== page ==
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Stock Strategist

This Tech Titan Is Poised to Gain 20%-Plus

We like the long-term prospects of this wide-moat semiconductor firm.

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Following is a sampling of stocks that recently jumped to 5 stars. By way of background, we award a stock 5 stars when it trades at a suitably large discount--i.e., a margin of safety--to our fair value estimate. Thus, when a stock hits 5-star territory, we consider it an especially compelling value.

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KLA-Tencor Corporation
Moat: Wide | FV Uncertainty: Medium | Price/Fair Value Ratio*: 0.71 | Three-Year Expected Annual Return*: 23.7%

What It Does: KLA-Tencor (KLAC) designs and manufactures yield-management and process-monitoring systems for the semiconductor industry. The systems are used to analyze the manufacturing process at various steps in a product's development. The firm's laser-scanning products are used for wafer qualification, process monitoring, and equipment monitoring. KLA-Tencor also provides systems for optical metrology and e-beam metrology.

What Gives It an Edge: Morningstar analyst Andy Ng credits KLA-Tencor with a wide economic moat, owing to the firm's leading technology expertise in the process diagnostic and control (PDC) segment of the chip equipment industry. These PDC tools are critical to the profitability of chipmakers, as they are used to maximize manufacturing yields during the semiconductor fabrication process. In Ng's view, KLA's dominance in its market segment has made the firm the de facto standard of PDC to the semiconductor industry. Setting it apart from its competitors, KLA has accumulated vast technical knowledge in this arcane field from an installed base of over 20,000 tools and having engineers in every chip manufacturing facility in the world. Also, Ng points out that KLA's market leadership position in PDC allows the firm to maintain the largest R&D budget in the PDC space and gives it an opportunity to work closely with customers to identify future technology trends early on.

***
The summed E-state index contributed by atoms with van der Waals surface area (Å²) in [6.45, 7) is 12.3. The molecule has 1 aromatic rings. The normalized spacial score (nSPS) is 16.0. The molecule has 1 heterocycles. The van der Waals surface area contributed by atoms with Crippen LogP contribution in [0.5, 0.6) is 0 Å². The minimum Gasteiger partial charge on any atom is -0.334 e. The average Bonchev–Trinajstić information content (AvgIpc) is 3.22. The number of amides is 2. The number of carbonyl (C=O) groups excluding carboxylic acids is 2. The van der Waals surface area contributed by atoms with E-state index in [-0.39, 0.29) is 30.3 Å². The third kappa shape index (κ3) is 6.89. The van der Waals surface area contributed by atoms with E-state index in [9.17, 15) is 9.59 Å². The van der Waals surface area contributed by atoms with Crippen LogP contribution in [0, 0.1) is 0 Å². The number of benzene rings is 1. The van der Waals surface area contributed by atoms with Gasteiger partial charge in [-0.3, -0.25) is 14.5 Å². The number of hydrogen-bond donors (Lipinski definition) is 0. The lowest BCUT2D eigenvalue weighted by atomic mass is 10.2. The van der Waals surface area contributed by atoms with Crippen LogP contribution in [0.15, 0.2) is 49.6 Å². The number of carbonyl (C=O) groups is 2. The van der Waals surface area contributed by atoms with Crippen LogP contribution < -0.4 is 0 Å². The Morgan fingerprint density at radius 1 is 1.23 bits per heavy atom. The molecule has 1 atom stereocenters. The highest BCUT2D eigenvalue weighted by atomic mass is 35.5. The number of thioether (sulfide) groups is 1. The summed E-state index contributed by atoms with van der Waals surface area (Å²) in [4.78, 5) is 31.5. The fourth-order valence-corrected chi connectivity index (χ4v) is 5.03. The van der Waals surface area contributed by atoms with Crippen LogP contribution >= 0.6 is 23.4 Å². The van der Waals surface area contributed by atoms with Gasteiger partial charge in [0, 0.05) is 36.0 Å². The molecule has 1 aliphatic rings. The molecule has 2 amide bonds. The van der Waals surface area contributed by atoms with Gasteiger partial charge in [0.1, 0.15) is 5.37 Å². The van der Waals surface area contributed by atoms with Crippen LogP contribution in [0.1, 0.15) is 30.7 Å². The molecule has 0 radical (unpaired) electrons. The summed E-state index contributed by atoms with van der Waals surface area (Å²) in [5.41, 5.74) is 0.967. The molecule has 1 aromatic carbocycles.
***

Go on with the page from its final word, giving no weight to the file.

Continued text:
What the Risks Are: Although it has been profitable during past downturns, KLA still depends on the deeply cyclical semiconductor industry for demand. It also faces a number of competitors (including Applied Materials (AMAT)) that have been attempting for years to penetrate its stranglehold on the PDC market. Also, KLA must keep its technological edge to maintain its dominance in PDC.

What the Market Is Missing: Ng believes KLA and other chip equipment firms have seen their stock prices slump recently as chipmakers have cut back on capital spending, starting a cyclical downturn in the semiconductor equipment industry. Nonetheless, Ng believes KLA should be able to weather the downtown better than other semiconductor equipment firms, as the continued migration by chipmakers toward the next generation of semiconductor circuit sizes (45 nanometers) will require new PDC tool purchases. In particular, KLA estimates that its market opportunity at the next-generation 45-nanometer technology node will jump 30% from that of the 65-nanometer node. This constant demand for more and more advanced PDC tools helped KLA stay profitable even in its fiscal 2003, during the depths of the worst downturn in the industry's history. Ng also points to competitive fears in the market as a reason for KLA's weak stock price. Mainly, some are concerned that Applied Materials is trying to gain a foothold in reticle inspection, a key business for KLA. However, Ng contends that the Applied threat has been overblown. In Ng's view, KLA's leading technical expertise and knowledge base, as well as large R&D budget in PDC, are strong competitive advantages for the firm that should help KLA fend off Applied in the reticle inspection portion of the PDC space. In the past, numerous attempts have been made by competitors to break KLA's stronghold in reticle inspection, but each time to no avail.

* Price/fair value ratios and expected returns calculated using fair value estimates, closing prices, and cost of equity estimates as of Wednesday, Sept. 3, 2008.

Jeff Viksjo does not own (actual or beneficial) shares in any of the securities mentioned above. Find out about Morningstar’s editorial policies.